|Publication number||US6281846 B1|
|Application number||US 09/462,211|
|Publication date||Aug 28, 2001|
|Filing date||May 5, 1999|
|Priority date||May 6, 1998|
|Also published as||CA2295901A1, CN1273702A, EP0997972A1, WO1999057784A1|
|Publication number||09462211, 462211, PCT/1999/117, PCT/ES/1999/000117, PCT/ES/1999/00117, PCT/ES/99/000117, PCT/ES/99/00117, PCT/ES1999/000117, PCT/ES1999/00117, PCT/ES1999000117, PCT/ES199900117, PCT/ES99/000117, PCT/ES99/00117, PCT/ES99000117, PCT/ES9900117, US 6281846 B1, US 6281846B1, US-B1-6281846, US6281846 B1, US6281846B1|
|Inventors||Carles Puente Baliarda, Jordi Romeu Robert, Monica Navarro Rodero, Carmen Borja Borau, Jaume Anguera Pros|
|Original Assignee||Universitat Politecnica De Catalunya|
|Export Citation||BiBTeX, EndNote, RefMan|
|Patent Citations (8), Non-Patent Citations (1), Referenced by (43), Classifications (16), Legal Events (5)|
|External Links: USPTO, USPTO Assignment, Espacenet|
The present patent application relates, as stated in its title, to a “DUAL MULTITRIANGULAR ANTENNAS FOR GSM AND DCS CELLULAR TELEPHONY” having novel manufacturing, conformation and design features that filfil the purpose to which it has been specifically conceived, with maximum safety and effectiveness.
More particularly, the invention refers to antennas comprising a number of triangles linked by the vertexes thereof, which simultaneously cover the GSM cellular telephony bands with frequency 890 MHz-960 MHz and DCS cellular telephony bands with frequency 1710 MHz-1880 MHz.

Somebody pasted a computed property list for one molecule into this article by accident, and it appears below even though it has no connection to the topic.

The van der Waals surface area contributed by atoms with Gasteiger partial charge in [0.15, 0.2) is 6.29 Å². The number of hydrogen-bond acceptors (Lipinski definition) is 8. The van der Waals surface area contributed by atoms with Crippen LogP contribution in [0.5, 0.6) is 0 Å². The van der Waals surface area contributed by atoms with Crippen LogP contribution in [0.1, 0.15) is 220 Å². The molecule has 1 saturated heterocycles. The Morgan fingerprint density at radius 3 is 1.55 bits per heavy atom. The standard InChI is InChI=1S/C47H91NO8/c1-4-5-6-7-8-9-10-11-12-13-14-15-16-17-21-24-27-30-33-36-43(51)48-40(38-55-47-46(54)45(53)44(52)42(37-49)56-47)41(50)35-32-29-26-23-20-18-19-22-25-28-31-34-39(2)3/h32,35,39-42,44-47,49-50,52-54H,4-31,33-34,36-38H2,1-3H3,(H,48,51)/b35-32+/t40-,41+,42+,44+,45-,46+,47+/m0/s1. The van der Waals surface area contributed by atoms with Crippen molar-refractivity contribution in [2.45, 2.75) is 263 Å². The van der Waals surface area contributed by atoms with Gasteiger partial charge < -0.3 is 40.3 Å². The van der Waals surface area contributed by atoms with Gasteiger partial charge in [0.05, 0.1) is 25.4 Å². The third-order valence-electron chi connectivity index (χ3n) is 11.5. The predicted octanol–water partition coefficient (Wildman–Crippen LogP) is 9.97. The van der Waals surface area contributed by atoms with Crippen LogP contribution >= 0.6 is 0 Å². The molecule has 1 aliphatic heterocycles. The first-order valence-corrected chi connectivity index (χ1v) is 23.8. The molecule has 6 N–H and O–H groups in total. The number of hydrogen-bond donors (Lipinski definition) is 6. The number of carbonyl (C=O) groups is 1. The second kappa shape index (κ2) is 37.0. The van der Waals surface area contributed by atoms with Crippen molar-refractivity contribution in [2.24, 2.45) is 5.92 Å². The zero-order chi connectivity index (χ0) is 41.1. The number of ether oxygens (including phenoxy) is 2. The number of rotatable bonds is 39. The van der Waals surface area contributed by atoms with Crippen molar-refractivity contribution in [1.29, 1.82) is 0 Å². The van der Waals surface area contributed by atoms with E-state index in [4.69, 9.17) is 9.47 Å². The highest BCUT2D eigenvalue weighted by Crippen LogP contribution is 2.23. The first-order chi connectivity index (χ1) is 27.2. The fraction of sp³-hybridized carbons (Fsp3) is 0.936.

The antennas started their developing by the end of last century when James C. Maxwell set forth the main laws of electromagnetism in 1864. The invention of the first antenna in 1886 should be attributed to Heinrich Hertz with which he demonstrated the transmission of the electromagnetic waves through the air. In the 20th century and at the turn of sixties the early frequency independent antennas can be found (E. C. Jordan, G. A. Deschamps, J. D. Dyson, P. E. Mayes, “Developments in broadband antennas”, IEEE Spectrum, vol. 1 pages 58-71, April 1964; V. H. Rumsey, “Frequency-Independent antennas”, New York Academic, 1966; R. L. Carrel, “Analysis and design of the log-periodic dipole array”, Tech. Rep. 52, university of Illinois Antenna Lab., Contract AF33 (616)-6079, Oct. 1961; P. E. Mayes, “Frequency independent antennas and broad-band derivatives thereof”, proc. IEEE, col. 80, number 1, January 1992, and helixes, loops, cones and log-periodic groups were proposed for making broadband antennas. Subsequently fractal or multifractal-type antennas were introduced in 1995 (fractal and multifractal terms should be attributed to B. B. Mandelbrot in his book “The fractal geometry of nature”, W. H. Freeman and Cia, 1983). These antennas had a multifrequence performance due to their own shape and, in certain situations, as described and claimed in the U.S. Pat. No. 9,700,048 of the same applicant, they were small sized. The antennas described herein have their primitive origin in said fractal-type antennas.
The object of the present invention is to provide an antenna which radiating element comprises basically several triangles exclusively linked by the vertexes thereof. Its function is to operate simultaneously in the radioelectric spectrum bands corresponding to 890 MHz-960 MHZ GSM and 1710 MHZ-1880 MHZ DCS cellular telephony systems respectively.
Currently the GSM system is used in Spain by the operators Telefónica (Movistar system) and Airtel. DCS system is expected to become operational halfway through year 1998, the above mentioned operators or other operators being able to apply for a license of operation in the corresponding band within the range of 1710 MHz-1880 MHz.